DSM hikes vitamin A price

By Shane Starling

- Last updated on GMT

Related tags Vitamin Vitamins Vitamin a

Dutch ingredients supplier DSM has jacked up the price of
vitamin A by 10 per cent in response to "sharp" energy,
raw materials and transportation cost increases.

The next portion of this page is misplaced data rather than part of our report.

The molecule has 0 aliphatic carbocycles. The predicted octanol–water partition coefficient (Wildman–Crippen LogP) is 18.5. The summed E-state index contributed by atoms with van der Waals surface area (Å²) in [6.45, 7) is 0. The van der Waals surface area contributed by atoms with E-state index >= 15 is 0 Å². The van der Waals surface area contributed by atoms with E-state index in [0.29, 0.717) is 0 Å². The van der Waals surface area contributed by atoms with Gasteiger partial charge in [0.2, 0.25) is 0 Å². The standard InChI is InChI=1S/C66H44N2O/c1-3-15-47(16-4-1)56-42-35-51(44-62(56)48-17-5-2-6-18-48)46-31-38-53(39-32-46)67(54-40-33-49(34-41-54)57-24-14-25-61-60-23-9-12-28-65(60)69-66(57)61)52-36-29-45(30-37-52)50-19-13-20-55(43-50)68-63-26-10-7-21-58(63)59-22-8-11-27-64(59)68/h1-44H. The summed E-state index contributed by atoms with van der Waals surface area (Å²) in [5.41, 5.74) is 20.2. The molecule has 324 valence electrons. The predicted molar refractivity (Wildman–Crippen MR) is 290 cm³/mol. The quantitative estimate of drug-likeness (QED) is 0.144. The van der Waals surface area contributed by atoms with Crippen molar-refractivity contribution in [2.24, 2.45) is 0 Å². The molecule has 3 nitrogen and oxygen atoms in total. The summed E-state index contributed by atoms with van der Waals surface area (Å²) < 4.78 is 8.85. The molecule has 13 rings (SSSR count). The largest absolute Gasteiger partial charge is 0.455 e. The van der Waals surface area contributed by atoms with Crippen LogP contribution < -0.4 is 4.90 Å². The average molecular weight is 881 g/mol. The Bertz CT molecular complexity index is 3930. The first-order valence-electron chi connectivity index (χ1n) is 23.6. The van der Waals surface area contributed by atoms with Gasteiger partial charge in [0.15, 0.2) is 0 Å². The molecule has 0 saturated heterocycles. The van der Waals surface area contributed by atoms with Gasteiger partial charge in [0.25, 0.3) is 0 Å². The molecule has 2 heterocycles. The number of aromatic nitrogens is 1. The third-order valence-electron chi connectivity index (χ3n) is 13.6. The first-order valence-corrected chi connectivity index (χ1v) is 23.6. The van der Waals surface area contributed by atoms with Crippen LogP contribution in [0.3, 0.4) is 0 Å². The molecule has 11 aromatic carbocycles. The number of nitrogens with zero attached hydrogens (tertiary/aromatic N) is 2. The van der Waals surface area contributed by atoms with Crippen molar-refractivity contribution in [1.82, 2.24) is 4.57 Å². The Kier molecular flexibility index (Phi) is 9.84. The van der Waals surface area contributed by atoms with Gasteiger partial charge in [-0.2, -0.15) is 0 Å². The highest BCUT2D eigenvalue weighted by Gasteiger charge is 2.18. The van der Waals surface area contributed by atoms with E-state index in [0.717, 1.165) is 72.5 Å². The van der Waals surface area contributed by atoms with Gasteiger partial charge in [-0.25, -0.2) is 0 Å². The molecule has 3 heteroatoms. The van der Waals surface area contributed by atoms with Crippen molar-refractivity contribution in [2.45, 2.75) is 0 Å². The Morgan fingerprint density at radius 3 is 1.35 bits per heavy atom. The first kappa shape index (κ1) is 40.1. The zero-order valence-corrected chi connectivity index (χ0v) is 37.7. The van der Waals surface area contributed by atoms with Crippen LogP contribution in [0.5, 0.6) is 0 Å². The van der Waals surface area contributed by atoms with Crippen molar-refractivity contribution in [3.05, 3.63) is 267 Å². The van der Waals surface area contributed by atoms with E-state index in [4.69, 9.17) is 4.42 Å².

The mark-up relates to the global food, pharma and personal care industries as DSM has already raised vitamin A prices to animal nutrition and health clients. DSM's global vitamin Aproduct manager, Dr Steffen Ruf, told NutraIngredients.com booming crude oil prices contributed to the price rise as its vitamin A is sourced from oil by-products such as acetylene, acetone and methanol. It is the first time DSM has increased the cost of vitamin A "in recent years". ​The price rise follows similar gains for vitamin E last year in which similar reasons were cited, and more may be on the cards. "We expect that vitamin E prices will continue to increase in the near term, however, no price increase threshold is currently on our agenda,"​ Ruf said. Vitamin A as a raw ingredient is only available via synthetic production unlike other letter vitamins such as vitamin E and vitamin C. It is typically associated with eye health, overall physiological development and tissue differentiation. Crude reality "A lot of this has been driven by the crude oil market situation,"​ Ruf said. "Obviously that is completely out of our hands and has been influential in the rise. Energy costs have also been on going up across Europe and we have been affected by that."​ DSM meets all of its global vitamin A customer requirements via a Swiss production facility. Ruf emphasised the rise was also being driven by demand for "high-quality"​ vitamin A. "Our research indicates consumers are keener than ever to purchase quality ingredients and products and they are willing to pay for that quality. I won't name names but there is a lot of vitamin A around that is of significantly lower quality than ours." ​He added: "For us it comes down to customer perception about the quality of the ingredient and our customers are more and more focused on that. We have the reputation for producing some of the highest quality vitamin A in the world." Supplements down, raw materials up ​He said the trend towards "natural"​ wasn't affecting the vitamin A market as, despite its synthetic processing, its purity was not questioned. Yet sales of single-letter vitamin A supplement sales have been falling in western Europe with Euromonitor noting a decline from €31.1m to €23.9m between 2000 and 2006. The UK saw a particularly sever contraction in this market from €10.3m to €2.7m. However over the same period raw material sales leapt more than 22 per cent from €230.4m to €281.5m indicative of the wide variety of human and animal vitamin A applications as well as the fact there is no widespread vitamin A deficiency in the general population as there is in other vitamins like vitamin E. DSM estimates two thirds of its human-use vitamin is used in food supplements and one third in foods. It said the US supplements market represented a "significant amount of vitamin A"​ but wouldn't specify which food applications filled most of its orders either in Europe, North America or other regions.

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